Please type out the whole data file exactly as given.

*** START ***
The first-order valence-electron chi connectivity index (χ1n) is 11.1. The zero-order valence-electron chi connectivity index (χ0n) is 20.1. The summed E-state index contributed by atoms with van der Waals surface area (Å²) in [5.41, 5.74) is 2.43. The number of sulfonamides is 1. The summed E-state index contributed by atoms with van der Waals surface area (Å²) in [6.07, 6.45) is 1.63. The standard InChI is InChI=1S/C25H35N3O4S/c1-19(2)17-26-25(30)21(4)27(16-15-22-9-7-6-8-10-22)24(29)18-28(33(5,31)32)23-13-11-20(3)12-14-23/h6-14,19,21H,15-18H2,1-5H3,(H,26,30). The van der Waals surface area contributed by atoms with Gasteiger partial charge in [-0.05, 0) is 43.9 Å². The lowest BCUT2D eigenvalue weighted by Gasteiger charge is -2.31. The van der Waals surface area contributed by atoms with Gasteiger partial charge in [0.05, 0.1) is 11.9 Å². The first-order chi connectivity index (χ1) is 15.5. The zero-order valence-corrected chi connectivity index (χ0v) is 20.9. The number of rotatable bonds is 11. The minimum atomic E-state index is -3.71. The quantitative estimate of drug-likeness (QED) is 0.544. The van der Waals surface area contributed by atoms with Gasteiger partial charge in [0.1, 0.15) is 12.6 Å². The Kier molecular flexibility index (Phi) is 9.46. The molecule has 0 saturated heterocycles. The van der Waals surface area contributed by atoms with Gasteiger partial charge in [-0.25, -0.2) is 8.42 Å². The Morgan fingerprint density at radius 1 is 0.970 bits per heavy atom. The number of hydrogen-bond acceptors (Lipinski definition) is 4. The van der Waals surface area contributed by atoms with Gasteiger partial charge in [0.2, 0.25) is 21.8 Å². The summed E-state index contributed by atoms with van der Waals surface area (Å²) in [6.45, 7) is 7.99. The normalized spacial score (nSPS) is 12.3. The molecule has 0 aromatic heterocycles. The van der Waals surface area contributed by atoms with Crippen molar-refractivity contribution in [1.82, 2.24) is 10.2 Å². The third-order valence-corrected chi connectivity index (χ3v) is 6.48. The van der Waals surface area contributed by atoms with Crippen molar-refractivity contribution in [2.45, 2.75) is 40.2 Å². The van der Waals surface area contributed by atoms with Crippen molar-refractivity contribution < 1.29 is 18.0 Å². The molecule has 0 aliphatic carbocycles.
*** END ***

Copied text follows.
The first-order valence-electron chi connectivity index (χ1n) is 11.1. The zero-order valence-electron chi connectivity index (χ0n) is 20.1. The summed E-state index contributed by atoms with van der Waals surface area (Å²) in [5.41, 5.74) is 2.43. The number of sulfonamides is 1. The summed E-state index contributed by atoms with van der Waals surface area (Å²) in [6.07, 6.45) is 1.63. The standard InChI is InChI=1S/C25H35N3O4S/c1-19(2)17-26-25(30)21(4)27(16-15-22-9-7-6-8-10-22)24(29)18-28(33(5,31)32)23-13-11-20(3)12-14-23/h6-14,19,21H,15-18H2,1-5H3,(H,26,30). The van der Waals surface area contributed by atoms with Gasteiger partial charge in [-0.05, 0) is 43.9 Å². The lowest BCUT2D eigenvalue weighted by Gasteiger charge is -2.31. The van der Waals surface area contributed by atoms with Gasteiger partial charge in [0.05, 0.1) is 11.9 Å². The first-order chi connectivity index (χ1) is 15.5. The zero-order valence-corrected chi connectivity index (χ0v) is 20.9. The number of rotatable bonds is 11. The minimum atomic E-state index is -3.71. The quantitative estimate of drug-likeness (QED) is 0.544. The van der Waals surface area contributed by atoms with Gasteiger partial charge in [0.1, 0.15) is 12.6 Å². The Kier molecular flexibility index (Phi) is 9.46. The molecule has 0 saturated heterocycles. The van der Waals surface area contributed by atoms with Gasteiger partial charge in [-0.25, -0.2) is 8.42 Å². The Morgan fingerprint density at radius 1 is 0.970 bits per heavy atom. The number of hydrogen-bond acceptors (Lipinski definition) is 4. The van der Waals surface area contributed by atoms with Gasteiger partial charge in [0.2, 0.25) is 21.8 Å². The summed E-state index contributed by atoms with van der Waals surface area (Å²) in [6.45, 7) is 7.99. The normalized spacial score (nSPS) is 12.3. The molecule has 0 aromatic heterocycles. The van der Waals surface area contributed by atoms with Crippen molar-refractivity contribution in [1.82, 2.24) is 10.2 Å². The third-order valence-corrected chi connectivity index (χ3v) is 6.48. The van der Waals surface area contributed by atoms with Crippen molar-refractivity contribution in [2.45, 2.75) is 40.2 Å². The van der Waals surface area contributed by atoms with Crippen molar-refractivity contribution < 1.29 is 18.0 Å². The molecule has 0 aliphatic carbocycles.